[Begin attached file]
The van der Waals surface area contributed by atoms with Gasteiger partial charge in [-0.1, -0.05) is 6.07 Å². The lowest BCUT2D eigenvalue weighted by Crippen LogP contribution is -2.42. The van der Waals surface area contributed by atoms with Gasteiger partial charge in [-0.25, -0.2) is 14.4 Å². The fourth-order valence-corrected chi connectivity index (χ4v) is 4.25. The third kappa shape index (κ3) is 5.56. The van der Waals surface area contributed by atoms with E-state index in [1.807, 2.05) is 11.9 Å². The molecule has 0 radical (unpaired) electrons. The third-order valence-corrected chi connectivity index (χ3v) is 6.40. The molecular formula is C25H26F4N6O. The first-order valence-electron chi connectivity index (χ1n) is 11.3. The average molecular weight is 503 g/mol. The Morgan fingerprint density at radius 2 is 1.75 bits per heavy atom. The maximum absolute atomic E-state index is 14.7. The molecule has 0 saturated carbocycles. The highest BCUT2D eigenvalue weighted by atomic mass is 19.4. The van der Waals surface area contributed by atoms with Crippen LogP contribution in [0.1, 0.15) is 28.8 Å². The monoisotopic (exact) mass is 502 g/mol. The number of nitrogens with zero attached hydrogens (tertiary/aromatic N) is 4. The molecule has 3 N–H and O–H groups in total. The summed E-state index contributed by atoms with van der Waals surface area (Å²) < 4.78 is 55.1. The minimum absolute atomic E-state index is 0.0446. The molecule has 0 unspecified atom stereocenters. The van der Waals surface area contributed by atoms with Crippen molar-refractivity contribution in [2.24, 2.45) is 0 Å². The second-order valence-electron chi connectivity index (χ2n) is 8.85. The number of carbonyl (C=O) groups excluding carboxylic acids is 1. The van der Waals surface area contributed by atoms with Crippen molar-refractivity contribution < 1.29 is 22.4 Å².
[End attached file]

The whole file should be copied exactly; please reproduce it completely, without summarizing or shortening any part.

The van der Waals surface area contributed by atoms with Gasteiger partial charge in [-0.1, -0.05) is 6.07 Å². The lowest BCUT2D eigenvalue weighted by Crippen LogP contribution is -2.42. The van der Waals surface area contributed by atoms with Gasteiger partial charge in [-0.25, -0.2) is 14.4 Å². The fourth-order valence-corrected chi connectivity index (χ4v) is 4.25. The third kappa shape index (κ3) is 5.56. The van der Waals surface area contributed by atoms with E-state index in [1.807, 2.05) is 11.9 Å². The molecule has 0 radical (unpaired) electrons. The third-order valence-corrected chi connectivity index (χ3v) is 6.40. The molecular formula is C25H26F4N6O. The first-order valence-electron chi connectivity index (χ1n) is 11.3. The average molecular weight is 503 g/mol. The Morgan fingerprint density at radius 2 is 1.75 bits per heavy atom. The maximum absolute atomic E-state index is 14.7. The molecule has 0 saturated carbocycles. The highest BCUT2D eigenvalue weighted by atomic mass is 19.4. The van der Waals surface area contributed by atoms with Crippen LogP contribution in [0.1, 0.15) is 28.8 Å². The monoisotopic (exact) mass is 502 g/mol. The number of nitrogens with zero attached hydrogens (tertiary/aromatic N) is 4. The molecule has 3 N–H and O–H groups in total. The summed E-state index contributed by atoms with van der Waals surface area (Å²) < 4.78 is 55.1. The minimum absolute atomic E-state index is 0.0446. The molecule has 0 unspecified atom stereocenters. The van der Waals surface area contributed by atoms with Crippen molar-refractivity contribution in [2.24, 2.45) is 0 Å². The second-order valence-electron chi connectivity index (χ2n) is 8.85. The number of carbonyl (C=O) groups excluding carboxylic acids is 1. The van der Waals surface area contributed by atoms with Crippen molar-refractivity contribution < 1.29 is 22.4 Å².